(B) A party may discover facts known or opinions held by an expert who has been retained or specially employed by another party in anticipation of litigation or preparation for trial and who is not expected to be called as a witness at trial, only as provided in Rule 35(b) or upon a showing of exceptional circumstances under which it is impracticable for the party seeking discovery to obtain facts or opinions on the same subject by other means.

(C) Unless manifest injustice would result:

(i) The court shall require that the party seeking discovery pay the expert a reasonable fee for time spent in responding to discovery under subdivisions (b)(4)(A)(ii) and (b)(4)(B); and

(ii) With respect to discovery obtained under subdivision (b)(4)(A)(ii) the court may require, and with respect to discovery obtained under subdivision (b)(4)(B) the court shall require, the party seeking discovery to pay the other party a fair portion of the fees and expenses reasonably incurred by the latter party in obtaining facts and opinions from the expert. 26(b)(4)

Supplementation of Responses: A party who has responded to a request for discovery with a response that was complete when made is under no duty to supplement the response to include information thereafter acquired, except as follows:

(1) A party is under a duty seasonably to supplement the response with respect to any question directly addressed to:

(A) The identity and location of persons having knowledge of discoverable matters; and

(B) The identity of each person not theretofore identified expected to be called as an expert witness at trial, the subject matter on which the person is expected to testify, and the substance of the person’s testimony;

(2) A party is under a duty seasonably to amend a prior response to an interrogatory, request for production, or request for admission if the party learns that the response is in some material respect incomplete or incorrect and if the additional or corrective information has not otherwise been made known to the other parties during the discovery process or in writing.

(3) A duty to supplement responses may be imposed by order of the court, agreement of the parties, or at any time prior to trial through new requests for supplementation of prior responses.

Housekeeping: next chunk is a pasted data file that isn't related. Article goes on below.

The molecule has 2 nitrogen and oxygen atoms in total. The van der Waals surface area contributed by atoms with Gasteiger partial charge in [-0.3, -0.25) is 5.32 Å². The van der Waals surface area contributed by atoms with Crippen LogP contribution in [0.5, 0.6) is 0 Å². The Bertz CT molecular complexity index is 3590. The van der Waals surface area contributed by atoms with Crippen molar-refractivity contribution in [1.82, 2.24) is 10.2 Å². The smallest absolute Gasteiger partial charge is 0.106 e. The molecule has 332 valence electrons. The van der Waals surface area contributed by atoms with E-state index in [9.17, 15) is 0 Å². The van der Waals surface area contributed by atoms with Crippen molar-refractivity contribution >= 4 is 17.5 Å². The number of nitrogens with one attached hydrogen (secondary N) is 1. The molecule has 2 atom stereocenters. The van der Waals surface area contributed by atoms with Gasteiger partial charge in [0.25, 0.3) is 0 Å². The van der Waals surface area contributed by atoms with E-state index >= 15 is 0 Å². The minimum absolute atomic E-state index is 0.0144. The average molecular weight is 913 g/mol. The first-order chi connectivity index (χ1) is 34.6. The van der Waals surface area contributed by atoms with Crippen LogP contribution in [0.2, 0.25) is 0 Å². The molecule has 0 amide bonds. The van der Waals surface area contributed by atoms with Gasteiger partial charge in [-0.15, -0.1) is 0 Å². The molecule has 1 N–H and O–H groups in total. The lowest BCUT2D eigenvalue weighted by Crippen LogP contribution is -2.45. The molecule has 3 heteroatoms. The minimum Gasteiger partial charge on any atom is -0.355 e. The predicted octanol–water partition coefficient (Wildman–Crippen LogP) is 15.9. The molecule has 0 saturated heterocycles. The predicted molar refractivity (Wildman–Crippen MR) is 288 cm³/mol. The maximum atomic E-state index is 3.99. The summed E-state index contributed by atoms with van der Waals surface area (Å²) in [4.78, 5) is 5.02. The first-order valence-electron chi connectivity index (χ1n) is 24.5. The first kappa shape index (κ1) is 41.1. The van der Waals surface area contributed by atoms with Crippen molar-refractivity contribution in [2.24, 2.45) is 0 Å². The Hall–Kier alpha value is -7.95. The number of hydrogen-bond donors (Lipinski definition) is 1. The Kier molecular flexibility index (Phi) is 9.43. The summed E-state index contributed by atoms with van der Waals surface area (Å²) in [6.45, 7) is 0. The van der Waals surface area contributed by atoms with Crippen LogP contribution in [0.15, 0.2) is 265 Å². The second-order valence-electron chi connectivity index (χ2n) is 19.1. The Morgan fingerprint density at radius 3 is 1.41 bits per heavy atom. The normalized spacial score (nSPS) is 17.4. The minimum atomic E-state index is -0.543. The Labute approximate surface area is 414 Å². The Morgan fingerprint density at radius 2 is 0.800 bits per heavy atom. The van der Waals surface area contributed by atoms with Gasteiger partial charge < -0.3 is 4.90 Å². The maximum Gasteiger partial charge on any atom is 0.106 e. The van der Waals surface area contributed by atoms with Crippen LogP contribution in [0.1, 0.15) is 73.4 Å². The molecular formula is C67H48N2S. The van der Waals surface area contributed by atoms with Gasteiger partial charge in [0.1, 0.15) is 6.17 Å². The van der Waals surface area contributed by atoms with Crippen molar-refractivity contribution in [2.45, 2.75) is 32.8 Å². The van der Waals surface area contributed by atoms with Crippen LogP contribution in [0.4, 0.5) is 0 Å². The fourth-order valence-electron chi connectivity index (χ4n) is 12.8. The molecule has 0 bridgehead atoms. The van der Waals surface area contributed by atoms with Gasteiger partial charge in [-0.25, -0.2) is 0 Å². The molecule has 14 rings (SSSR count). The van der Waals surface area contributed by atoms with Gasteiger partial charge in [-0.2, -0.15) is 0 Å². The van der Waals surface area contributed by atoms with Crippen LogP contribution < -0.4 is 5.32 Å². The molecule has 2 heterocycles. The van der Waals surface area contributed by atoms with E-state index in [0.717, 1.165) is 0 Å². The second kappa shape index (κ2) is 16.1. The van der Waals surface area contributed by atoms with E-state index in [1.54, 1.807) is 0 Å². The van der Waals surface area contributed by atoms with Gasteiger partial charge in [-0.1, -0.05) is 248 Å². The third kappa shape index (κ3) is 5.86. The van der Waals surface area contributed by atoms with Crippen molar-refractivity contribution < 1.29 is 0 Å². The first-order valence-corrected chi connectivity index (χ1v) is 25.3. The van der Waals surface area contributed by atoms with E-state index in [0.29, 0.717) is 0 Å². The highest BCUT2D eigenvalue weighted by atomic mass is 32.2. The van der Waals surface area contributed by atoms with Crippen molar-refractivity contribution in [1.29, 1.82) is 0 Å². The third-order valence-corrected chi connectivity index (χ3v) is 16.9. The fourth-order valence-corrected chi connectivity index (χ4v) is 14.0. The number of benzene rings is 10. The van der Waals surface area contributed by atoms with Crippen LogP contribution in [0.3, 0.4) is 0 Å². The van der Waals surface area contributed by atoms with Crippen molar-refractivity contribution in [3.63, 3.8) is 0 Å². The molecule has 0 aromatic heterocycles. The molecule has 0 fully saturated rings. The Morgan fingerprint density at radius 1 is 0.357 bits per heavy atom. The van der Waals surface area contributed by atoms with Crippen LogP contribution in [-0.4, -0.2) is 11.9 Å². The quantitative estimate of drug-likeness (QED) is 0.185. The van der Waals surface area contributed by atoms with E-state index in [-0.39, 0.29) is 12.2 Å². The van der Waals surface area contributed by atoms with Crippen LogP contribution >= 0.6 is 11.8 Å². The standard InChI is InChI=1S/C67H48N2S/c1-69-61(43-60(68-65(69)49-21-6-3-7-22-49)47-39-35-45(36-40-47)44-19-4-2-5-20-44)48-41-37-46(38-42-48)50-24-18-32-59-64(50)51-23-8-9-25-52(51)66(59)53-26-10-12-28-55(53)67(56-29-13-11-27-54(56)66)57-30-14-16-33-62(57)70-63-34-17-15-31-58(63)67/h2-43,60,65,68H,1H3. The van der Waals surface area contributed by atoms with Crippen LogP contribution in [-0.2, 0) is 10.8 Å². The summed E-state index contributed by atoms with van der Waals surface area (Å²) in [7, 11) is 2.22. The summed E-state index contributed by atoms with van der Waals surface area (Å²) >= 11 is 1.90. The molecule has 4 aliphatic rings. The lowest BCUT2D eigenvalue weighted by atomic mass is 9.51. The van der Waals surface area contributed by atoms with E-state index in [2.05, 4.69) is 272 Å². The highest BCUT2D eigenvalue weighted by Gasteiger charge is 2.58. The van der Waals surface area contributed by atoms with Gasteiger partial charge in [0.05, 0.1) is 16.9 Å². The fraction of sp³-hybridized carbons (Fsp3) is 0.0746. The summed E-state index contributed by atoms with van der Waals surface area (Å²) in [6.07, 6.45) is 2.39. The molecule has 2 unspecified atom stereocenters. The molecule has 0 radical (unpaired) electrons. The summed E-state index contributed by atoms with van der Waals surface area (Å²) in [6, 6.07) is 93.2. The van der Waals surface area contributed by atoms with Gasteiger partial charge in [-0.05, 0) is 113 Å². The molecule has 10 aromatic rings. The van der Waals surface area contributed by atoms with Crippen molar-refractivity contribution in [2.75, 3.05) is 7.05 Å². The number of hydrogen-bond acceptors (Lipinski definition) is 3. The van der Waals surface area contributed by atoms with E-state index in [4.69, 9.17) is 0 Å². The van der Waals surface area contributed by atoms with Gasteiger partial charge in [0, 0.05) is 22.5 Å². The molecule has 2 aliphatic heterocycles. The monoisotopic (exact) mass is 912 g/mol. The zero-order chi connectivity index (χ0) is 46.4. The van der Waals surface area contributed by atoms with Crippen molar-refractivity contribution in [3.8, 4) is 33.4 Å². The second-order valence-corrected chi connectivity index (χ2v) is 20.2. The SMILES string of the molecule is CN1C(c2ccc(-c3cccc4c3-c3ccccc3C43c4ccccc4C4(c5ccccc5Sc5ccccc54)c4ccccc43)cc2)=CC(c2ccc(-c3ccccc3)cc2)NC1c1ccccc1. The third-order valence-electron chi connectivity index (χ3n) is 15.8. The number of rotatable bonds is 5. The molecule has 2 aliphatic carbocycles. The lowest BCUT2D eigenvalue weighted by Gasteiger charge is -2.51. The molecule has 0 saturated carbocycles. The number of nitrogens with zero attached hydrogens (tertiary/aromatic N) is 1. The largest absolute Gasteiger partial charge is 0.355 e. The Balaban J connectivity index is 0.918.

Rule 26(e)

Discovery conference: At any time after commencement of an action the court may direct the attorneys for the parties to appear before it for a conference on the subject of discovery. Rule 26(f)

Before Whom Depositions May Be Taken: Within the United States. Within the United States or within a territory or insular possession subject to the jurisdiction of the United States, depositions shall be taken before an officer authorized to administer oaths by the laws of this state or of the United States or of the place where the examination is held, or before a person appointed by the court in which the action is pending. A person so appointed has power to administer oaths and take testimony. The term “officer” as used in Rules 30, 31 and 32 includes a person appointed by the court or designated by the parties under Rule 29. Rule 28(a)

Foreign Countries. Depositions may be taken in a foreign country (1) pursuant to anyvapplicable treaty or convention, or (2) pursuant to a letter of request (whether or not captioned a letter rogatory), or (3) on notice before a person authorized to administer oaths in the place in which the examination is held, either by the law thereof or by the law of the United States, or (4) before a person commissioned by the court, and a person so commissioned shall have the power by virtue of the commission to administer any necessary oath and take testimony. A commission or a letter of request shall be issued on application and notice and on terms that are just and appropriate. It is not requisite to the issuance of a commission or a letter of request that the taking of the deposition in any other manner is impracticable or inconvenient; and both a commission and a letter of request may be issued in proper cases. A notice or commission may designate the person before whom the deposition is to be taken either by name or descriptive title. A letter of request may be addressed “To the Appropriate Authority in [here name the country]”. When a letter of request or any other device is used pursuant to any applicable treaty or convention, it shall be captioned in the form prescribed by that treaty or convention. Evidence obtained in response to a letter of request need not be excluded merely because it is not a verbatim transcript, because the testimony was not taken under oath, or because of any similar departure from the requirements for depositions taken within the United States under these rules. Rule 28(b)